The DRAM, Vol. 12(10) – Moving beyond the numbers: Predictors of alcohol treatment outcomes


Editor’s Note: We’re proud to announce that Dr. Dawn Sugarman will speak on the topic of “Gender-Specific Treatment for Substance Use Disorders” at this fall’s Addiction Medicine continuing medical education course, presented by the Division on Addiction through Harvard Medical School. In today’s article, we review research from Dr. Sugarman and her colleagues at the Alcohol and Drug Abuse Treatment Program at McLean Hospital.

Excess alcohol consumption is a serious public health concern and often requires inpatient treatment. Previous research has found that factors like gender, educational status, and marital status moderate alcohol treatment outcomes, historically defined by changes in how often and how much people drink. These results, however, have been inconsistent. Additionally, the National Institute on Drug Abuse has recently suggested expanding how we measure alcohol treatment outcomes to include impact on psychosocial functioning. In the DRAM this week, we review a study by Dr. Dawn Sugarman and her associates examining the association between baseline characteristics and multiple inpatient alcohol treatment outcomes.

What was the research question?

What baseline characteristics are associated with drinking frequency and psychosocial functioning a year after inpatient alcohol treatment?

What did the researchers do?

Sugarman and her colleagues recruited participants (n = 101) who received inpatient alcohol treatment and qualified for alcohol dependence based on the Structured Clinical Interview – DSM-II-R. Through interviews and self-report questionnaires, researchers collected demographic information, sexual abuse history, measures of self-efficacy and social support, and other clinical diagnoses at baseline, while participants were undergoing inpatient treatment. The researchers also followed up with participants monthly for 12 months following inpatient treatment completion, using the Timeline Followback to measure drinking. They defined two different outcomes of alcohol treatment: mean number of drinks per drinking day during the 12 month follow up period, and overall functioning, rated by interviewers on a 1-100 scale, the Global Assessment of Functioning (GAF) Scale. Sugarman and colleagues used path analysis to explore how these variables were related to one another and with the two outcomes, and we report a simplified version of their results here.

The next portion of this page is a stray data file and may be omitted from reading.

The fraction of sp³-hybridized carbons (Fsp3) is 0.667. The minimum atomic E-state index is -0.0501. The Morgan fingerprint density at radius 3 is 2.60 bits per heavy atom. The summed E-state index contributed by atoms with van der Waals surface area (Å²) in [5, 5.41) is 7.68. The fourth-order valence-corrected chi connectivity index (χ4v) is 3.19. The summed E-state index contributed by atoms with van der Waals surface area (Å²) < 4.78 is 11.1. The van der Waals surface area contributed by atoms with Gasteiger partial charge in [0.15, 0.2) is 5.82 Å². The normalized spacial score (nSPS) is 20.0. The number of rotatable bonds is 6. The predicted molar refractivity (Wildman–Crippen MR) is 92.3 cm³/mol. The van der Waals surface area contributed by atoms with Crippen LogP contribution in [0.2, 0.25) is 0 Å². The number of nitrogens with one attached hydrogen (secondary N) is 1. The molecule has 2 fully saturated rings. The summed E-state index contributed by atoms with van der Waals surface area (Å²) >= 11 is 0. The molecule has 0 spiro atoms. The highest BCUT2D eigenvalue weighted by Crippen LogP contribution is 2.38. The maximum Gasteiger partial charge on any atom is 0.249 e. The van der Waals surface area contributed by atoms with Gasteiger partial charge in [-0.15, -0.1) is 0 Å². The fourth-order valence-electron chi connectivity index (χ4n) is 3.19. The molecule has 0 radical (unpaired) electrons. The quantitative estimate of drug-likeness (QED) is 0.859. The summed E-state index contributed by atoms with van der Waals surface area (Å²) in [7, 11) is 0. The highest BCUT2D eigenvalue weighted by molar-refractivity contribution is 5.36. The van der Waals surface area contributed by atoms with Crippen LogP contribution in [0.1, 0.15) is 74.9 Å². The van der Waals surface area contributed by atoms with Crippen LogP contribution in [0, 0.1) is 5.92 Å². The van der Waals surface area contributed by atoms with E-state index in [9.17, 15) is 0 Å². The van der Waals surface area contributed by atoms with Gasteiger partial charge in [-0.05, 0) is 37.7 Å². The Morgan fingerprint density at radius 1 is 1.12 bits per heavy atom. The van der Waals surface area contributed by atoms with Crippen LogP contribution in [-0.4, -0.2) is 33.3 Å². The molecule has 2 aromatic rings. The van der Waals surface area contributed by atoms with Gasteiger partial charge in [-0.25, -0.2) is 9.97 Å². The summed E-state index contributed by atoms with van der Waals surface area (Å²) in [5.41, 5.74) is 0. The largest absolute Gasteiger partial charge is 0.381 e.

What did they find?

Sugarman and her colleagues created a model for each alcohol treatment outcome they measured. As Figure 1 shows, participants who were unmarried, had higher drinking severity, or had a diagnosis of major depression were more likely to report impaired social support than others. In turn, impaired social support, along with less education and low abstinence self-efficacy, predicted more drinks per day at follow-up. The researchers then turned to GAF scores. They found that only a history of sexual abuse was associated with lower GAF scores at follow-up.

Why do these findings matter?

By identifying risk and protective factors, clinicians can identify patient populations that might require more attention and resources to achieve positive treatment outcomes. Providers can then create individualized treatment plans to combat these risks. For example, if depression and drinking severity affect treatment outcomes through their impact on social support, then treatments might consider providing resources to foster social support within these groups. While multiple factors were associated with drinks per drinking day after treatment, only a history of sexual abuse was associated with global functioning. This suggests that treatment research needs to consider treatment outcomes more broadly and investigate the factors that impact these multiple domains of treatment outcome.

Every study has limitations. What were the limitations in this study?

The study sample consisted largely of well-educated white men. These results, therefore, may not be generalizable to other treatment populations. Additionally, the small sample size, and corresponding decreased statistical power, might have masked significant associations between variables and outcomes. These results should be validated with a larger sample.


Figure. Statistically significant Path coefficients between baseline characteristics and drinking frequency at follow-up (simplified from Sugarman et al., 2014). N.S. = not significant. Click image to enlarge.

For more information:

Find the original publication abstract here.

For a guide to accessing treatment for alcohol use, click here.

If you are worried you or a loved one has a drinking problem, visit our website for the First Step to Change: Drinking, a free, anonymous toolkit.

— Layne Keating

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